on the poor with no concern or second thought.He noted
how there are many people throughout the world today
who have large, large industries of slave labor. In the
world today slave labor is a management style. (Elise
Harris/CNA)

The world needs a merciful response to refugees,


Pope says

In a world marked by increasing war and conflict, Pope


Francis said a generous and merciful response to those
fleeing violence is needed in order to combat hatred and
foster a greater sense of fraternity and solidarity.At this
place and time in history, there is great need for men and
women who hear the cry of the poor and respond with
mercy and generosity, the Pope told a group of Jesuit
alumni Sept. 17.He noted how there are tragically more
than 65 million forcibly displaced persons around the
globe, calling the number unprecedented and beyond
all imagination.Pope Francis spoke to members of the
European Confederation and World Union of Jesuit
Alumni and Alumnae present in Rome for a Sept. 14-16
conference titled Global Migration and Refugee Crisis:
Time to Contemplate and Act.(Elise Harris/CNA)

Pope Francis: killing in the name of God is satanic


Referencing the recent murder of French priest Fr.
Jacques Hamel, Pope Francis said the persecution of
Christians happening today, under any form, is a work
of Satan.This cruelty that asks for apostasy, lets say
the word, is satanic, the Pope said in a homily Sept.
14.Today in the church there are more Christian martyrs
than in the first times. Today there are Christians who
are assassinated, tortured, jailed, their throats are cut
because they dont deny Jesus Christ, Francis stated.
Pope Francis comments were made during an early
morning Mass celebrated in memory of Fr. Jacques
Hamel at Casa Santa Marta. (Hannah Brockhaus/
CNA)

Papal ambassadors issue global appeal to step-up


peace efforts

After spending three days in Rome to celebrate the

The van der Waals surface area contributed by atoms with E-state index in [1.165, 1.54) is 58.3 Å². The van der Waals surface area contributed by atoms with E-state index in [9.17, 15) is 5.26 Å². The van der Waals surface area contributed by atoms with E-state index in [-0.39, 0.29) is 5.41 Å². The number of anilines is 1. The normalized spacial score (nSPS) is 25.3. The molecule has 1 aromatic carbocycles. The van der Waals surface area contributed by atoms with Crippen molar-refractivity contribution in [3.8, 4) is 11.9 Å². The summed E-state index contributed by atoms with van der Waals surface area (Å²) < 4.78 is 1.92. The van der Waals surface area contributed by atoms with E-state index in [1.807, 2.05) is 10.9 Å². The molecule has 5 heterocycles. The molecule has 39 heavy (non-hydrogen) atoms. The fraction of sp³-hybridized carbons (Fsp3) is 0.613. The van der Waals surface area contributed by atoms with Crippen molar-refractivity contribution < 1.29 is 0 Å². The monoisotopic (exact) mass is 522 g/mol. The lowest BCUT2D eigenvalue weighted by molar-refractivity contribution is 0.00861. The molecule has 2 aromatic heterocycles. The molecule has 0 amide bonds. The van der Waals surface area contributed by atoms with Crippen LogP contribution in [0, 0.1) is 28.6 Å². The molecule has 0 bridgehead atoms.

Jubilee of Mercy, Pope Francis diplomatic representatives
throughout the world have called on government leaders
to make greater efforts in ending conflict and promoting
peace.According to a Sept. 19 communique from the
Vatican, the papal ambassadors called apostolic
nuncios issued a pressing appeal to the international
community and to those with governing responsibilities
to strive ever more effectively to stop violence.The
nuncios urged leaders to peacefully resolve the conflicts
in various parts of the world, and expressed their
solidarity with all innocent victims of the worlds many
violent conflicts. (Elise Harris/CNA)

Man rams car through police barrier into


St. Peters Square

A mentally ill man rammed his car through a police


checkpoint at St. Peters Square on Friday evening,
demanding to meet with Pope Francis. The 64-yearold Italian man was immediately stopped by police
officers. No one was injured in the incident, according
to the Italian publication Il Messaggero.The man
entered the area of the colonnade near the Paul VI Hall.
After breaking through the security barriers, he exited
his car and began ranting, saying, I want to see the
Pope.According to reports, the man was visibly agitated.
He is now being treated at a mental health center.The
Vatican has increased security in recent months, in
response to a wave of global terrorism. (CNA)

Pope, cardinals continue looking at process for


choosing bishops

Pope Francis and members of the international


Council of Cardinals advising him on church governance
once again discussed ways to improve the process of
identifying the best priests to become bishops.The
cardinals reflected broadly on the spiritual and pastoral
profile necessary for a bishop today, said Greg Burke,
director of the Vatican press office.Meeting with Pope
Francis Sept. 12-14, they also discussed the theme of
the Holy Sees diplomatic service and the formation
and tasks of apostolic nuncios with particular attention
to their great responsibility in the choice of candidates
for the episcopacy, Burke said in a statement. (Cindy
Wooden/CNS)

Pastors who become princes are far from Jesus


spirit, pope says
Clergy who use their position for personal gain rather
than to help those in need do not follow the spirit of Jesus
who took upon himself the sufferings of others, Pope
Francis said.Jesus often would rebuke such leaders and
warned his followers to do what they say but not what
they do, the pope said Sept. 14 at his weekly general
audience.Jesus was not a prince, the pope said. It is
awful for the church when pastors become princes, far
from the people, far from the poorest people. That is not